Tuesday, March 27, 2018

"Finding Gobi for Little Ones" by Dion Leonard, illustrated by Lisa Manuzak

Finding Gobi for Little Ones is a 24-page board book. The pages are flimsy board for older children, which the publisher suggests is appropriate for ages 4-8. Notably, this is the same range as the paper children's book version, Gobi: A Little Dog with a Big Heart.

All versions of this book (also including an adult version and a young reader's version Finding Gobi: The True Story of One Little Dog's Big Journey) tell the true story of an adult ultramarathon runner, Dion Leonard, running a race in the Gobi desert and encountering a little dog that runs along with him. He names the dog Gobi and she runs the entire race with him, facing challenges such as a dangerous river crossing. The theme throughout is repeated that they will be forever friends.

This version of the book has the same illustrations as Gobi, the paper children's book version. However, there is just over half of the amount of text, suggesting that though the publisher classifies this as the same age range, this is the younger version of the book (also because it has board book pages). There is less dialogue and the text more closely relates to the illustrations.

Of the three children's versions of the book, this one is my favorite. I really enjoyed the illustrations, with the adorable Gobi pup winking, begging, and jumping for joy. The amount of text is just right, without including unnecessary additional text. I do like that the young reader's version gave a more full account of what happened after the race (and the paper version even had an author's note explaining some of the aftermath as well). However, the core of this story is the race and the incredible dog that could keep up with the runners.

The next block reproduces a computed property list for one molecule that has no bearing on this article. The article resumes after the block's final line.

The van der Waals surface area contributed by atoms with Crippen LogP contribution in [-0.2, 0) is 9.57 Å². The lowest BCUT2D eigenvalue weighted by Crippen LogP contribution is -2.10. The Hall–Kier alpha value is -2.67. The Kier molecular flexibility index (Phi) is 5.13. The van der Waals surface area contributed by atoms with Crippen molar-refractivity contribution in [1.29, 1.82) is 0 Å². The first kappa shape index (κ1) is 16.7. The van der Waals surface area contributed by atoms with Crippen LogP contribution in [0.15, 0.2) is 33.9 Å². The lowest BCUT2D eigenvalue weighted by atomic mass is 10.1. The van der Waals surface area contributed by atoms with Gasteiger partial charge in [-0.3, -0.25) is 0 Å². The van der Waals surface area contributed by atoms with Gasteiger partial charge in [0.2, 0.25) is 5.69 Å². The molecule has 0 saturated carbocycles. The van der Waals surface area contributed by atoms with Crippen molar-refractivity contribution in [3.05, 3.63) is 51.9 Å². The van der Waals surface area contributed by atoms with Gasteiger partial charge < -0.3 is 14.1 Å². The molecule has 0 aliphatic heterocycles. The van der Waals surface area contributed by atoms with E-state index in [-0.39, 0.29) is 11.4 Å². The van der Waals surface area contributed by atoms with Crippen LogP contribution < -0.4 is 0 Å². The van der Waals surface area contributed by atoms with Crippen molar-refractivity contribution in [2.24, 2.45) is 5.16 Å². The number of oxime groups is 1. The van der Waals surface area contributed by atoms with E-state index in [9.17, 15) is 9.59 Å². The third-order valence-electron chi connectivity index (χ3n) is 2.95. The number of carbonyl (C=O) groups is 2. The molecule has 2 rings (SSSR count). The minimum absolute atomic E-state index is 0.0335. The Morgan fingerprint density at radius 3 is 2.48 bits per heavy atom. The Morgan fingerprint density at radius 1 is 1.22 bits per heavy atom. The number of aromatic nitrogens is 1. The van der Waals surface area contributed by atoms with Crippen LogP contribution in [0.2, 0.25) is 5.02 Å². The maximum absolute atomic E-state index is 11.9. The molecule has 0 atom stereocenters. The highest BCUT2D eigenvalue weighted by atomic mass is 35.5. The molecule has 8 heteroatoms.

I received a copy of this book from the publisher, but was not required to post a positive review.

Tuesday, March 13, 2018

Review: "The Knot Yours Truly" by Carley Roney and the editors of TheKnot.com

This book is primarily wedding photos and is essentially a large magazine. It is broken into three sections: defining your style, real weddings, and crafts.

The defining your style section is the most brief at 12 pages, but it packs the most text per page. Most of the information is very basic (defining formality, choosing a color or theme, etc.). It also definitely spends time plugging the website: "sign up for notifications from The Knot--we'll send you a list of to-dos tailored to where you are in the planning process along with tons of inspiration" (20). However basic this section may be, it is a very exciting time so it might be nice to read anyway.

Nearly 160 pages of "real weddings" make up the largest part of this book. That's all it's described as in the table of contents, but at the beginning of the actual section it breaks it down further into bohemian, classic, eclectic, glam, modern, romantic, and rustic. Personally I would have preferred this information to be in the main table of contents for ease of access, but it's not that inconvenient. Each section covers several couples' weddings, including quotes from the couple, and tons of pictures of invitations, centerpieces, dresses, tuxes, and cakes. At the end of each section there's a "blueprint"page that suggests colors, flowers, paper, attire, menu, venues, and favors that match the style. This seems like a very helpful overview for anyone really looking for advice on what type of flowers or colors.

The crafts section is really cute. From save-the-date clay magnets to a breakfast-to-go basket for out of town guests, this is a great idea for the creative couple looking to put their personal touch on their wedding. However, each of these crafts is only one page of typed instructions and one full-page picture. So don't expect step by step pictures to help you progress.

There's also an index and a list of the venues and photographers used, which is helpful.

Overall, yes, all of this information is also available from other sources for free and probably even more useful online, such as The Knot or Pinterest. However, this book would make a really nice gift for a newly engaged couple excited to start dreaming of their wedding together. This would also be really fun to browse through with a recently engaged friend (or soon to be).

I received a copy of this book from the publisher, but was not required to post a positive review.